Bobby Jones, the amateur golfer who helped design the Augusta National Golf Club and cofounded the Masters Tournament, is credited with this appropriate quote that reflects the parallels of golf and life:
“Golf is the closest game to the game we call life. You get bad breaks from good shots; you get good breaks from bad shots — but you have to play the ball where it lies.”
Golf can teach its players many life lessons, including those listed below.
- Don’t sweat the small stuff or dwell on a bad shot
We all make mistakes. This sport teaches us that one or two bad shots aren’t going to ruin an entire round of golf. Learn to forgive yourself and move on. The best approach is to laugh at your bad shots and try again.
- Concentration and focus are important
Golf isn’t a game where you can multitask. It requires an immense amount of focus and concentration in order to improve your skills. Maintaining your attentiveness for 18 holes is something that’s also useful for life in general, as focusing on any task at hand until it’s complete can help you be a more productive person.
- Learn to accept things out of your control
If you play golf a lot, you can probably count a myriad of times when a situation did not go your way. A shot you hit that you felt was perfect ended up in the sand trap or the water, or the ball didn’t carry as far down the fairway as you had planned. Just as you shouldn’t dwell on the result of a bad shot in golf, you have to accept things in life that are out of your control.
- Use problem-solving techniques
Succeeding at golf is often about strategy. You find yourself in a certain spot, and you know where you want to end up. The question is, how do you get there? This can manifest itself in many ways. Maybe you need to learn to navigate the course on a windy day, or you need to plan your attack for a series of shots. Whatever it may be, golf teaches you how to solve problems effectively, and this skill is applicable to life in general.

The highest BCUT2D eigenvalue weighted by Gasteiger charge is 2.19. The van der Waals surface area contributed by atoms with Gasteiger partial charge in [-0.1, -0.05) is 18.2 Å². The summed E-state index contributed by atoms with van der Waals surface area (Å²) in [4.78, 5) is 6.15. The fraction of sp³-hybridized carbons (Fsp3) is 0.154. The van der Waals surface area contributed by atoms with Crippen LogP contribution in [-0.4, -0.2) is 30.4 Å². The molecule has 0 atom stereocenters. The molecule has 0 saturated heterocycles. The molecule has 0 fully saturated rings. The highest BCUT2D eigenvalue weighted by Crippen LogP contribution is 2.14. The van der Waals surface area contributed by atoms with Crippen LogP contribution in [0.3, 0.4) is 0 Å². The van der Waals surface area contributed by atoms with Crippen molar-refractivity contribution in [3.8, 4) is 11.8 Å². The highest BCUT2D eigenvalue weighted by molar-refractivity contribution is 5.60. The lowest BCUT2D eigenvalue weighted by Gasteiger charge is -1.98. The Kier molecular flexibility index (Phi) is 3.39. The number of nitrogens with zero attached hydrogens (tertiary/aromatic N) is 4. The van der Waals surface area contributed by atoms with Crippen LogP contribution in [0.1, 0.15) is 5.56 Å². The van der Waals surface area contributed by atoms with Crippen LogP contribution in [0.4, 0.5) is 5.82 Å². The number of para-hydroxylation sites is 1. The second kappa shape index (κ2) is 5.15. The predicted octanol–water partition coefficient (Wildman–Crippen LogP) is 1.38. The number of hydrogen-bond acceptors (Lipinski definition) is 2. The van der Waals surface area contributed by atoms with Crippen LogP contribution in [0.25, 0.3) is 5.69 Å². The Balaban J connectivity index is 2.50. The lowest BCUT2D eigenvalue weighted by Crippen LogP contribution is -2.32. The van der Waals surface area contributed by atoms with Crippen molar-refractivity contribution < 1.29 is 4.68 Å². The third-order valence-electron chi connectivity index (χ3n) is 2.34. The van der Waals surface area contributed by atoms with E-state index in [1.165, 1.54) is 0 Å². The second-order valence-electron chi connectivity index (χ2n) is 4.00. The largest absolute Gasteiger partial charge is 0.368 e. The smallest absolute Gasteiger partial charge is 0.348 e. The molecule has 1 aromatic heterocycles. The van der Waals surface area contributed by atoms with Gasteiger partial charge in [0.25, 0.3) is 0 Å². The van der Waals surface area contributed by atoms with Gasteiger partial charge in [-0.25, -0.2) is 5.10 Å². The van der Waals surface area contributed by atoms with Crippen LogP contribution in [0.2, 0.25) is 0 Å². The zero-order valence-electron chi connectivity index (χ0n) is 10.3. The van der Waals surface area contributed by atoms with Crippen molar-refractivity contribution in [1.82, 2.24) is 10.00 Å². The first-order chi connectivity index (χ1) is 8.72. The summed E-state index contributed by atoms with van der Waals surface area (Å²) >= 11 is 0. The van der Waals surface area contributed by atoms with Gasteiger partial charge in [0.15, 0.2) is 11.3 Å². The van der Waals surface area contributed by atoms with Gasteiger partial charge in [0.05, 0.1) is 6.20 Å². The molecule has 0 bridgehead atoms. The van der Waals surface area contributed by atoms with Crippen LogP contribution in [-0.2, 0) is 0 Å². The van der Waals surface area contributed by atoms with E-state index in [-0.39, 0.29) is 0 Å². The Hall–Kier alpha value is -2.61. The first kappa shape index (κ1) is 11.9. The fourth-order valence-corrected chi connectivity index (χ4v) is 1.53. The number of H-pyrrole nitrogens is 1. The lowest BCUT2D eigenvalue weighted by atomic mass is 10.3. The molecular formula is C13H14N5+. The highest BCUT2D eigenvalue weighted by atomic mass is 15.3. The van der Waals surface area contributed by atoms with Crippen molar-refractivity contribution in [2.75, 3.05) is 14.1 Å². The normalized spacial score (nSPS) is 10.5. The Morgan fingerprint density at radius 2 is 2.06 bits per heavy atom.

- Patience is necessary
Golf teaches its players how to have patience, and if you’re not a patient person, you can learn how to be through playing golf. You can’t win by getting ahead of yourself — you have to take one shot at a time. Patience is a virtue when it comes to both life and golf.
- Quiet environments can be beneficial
In order to be productive, most people need a certain level of quiet, just like on the golf course, where there is a certain level of respect players and spectators have for the people around them since the game requires such a high level of focus.
- Be honest
Maintaining honesty and integrity is important in our relationships or work tasks, and golf is also a game of honesty. You are your own rules official on the golf course — no one is watching your every shot. Sometimes you may be forced to apply a penalty to yourself, and this can be hard to do, but in the end, those are the rules and you have to follow them. Just as you can’t get ahead in life by cheating, you can’t be the best golf player by being dishonest.
Matthew Southgate, an English professional golfer who plays on the European tour, believes that golf is analogous to life. He says:
“Golf is so like life in general. You rarely get what you want. You have to work hard for everything. And you have to believe in yourself and what you are doing.”
Interested in improving your golf game? Check out Basking Ridge Country Club’s Golf Academy, which offers individual, group and family lessons. Contact Basking Ridge Country Club for more information at 908-766-8200.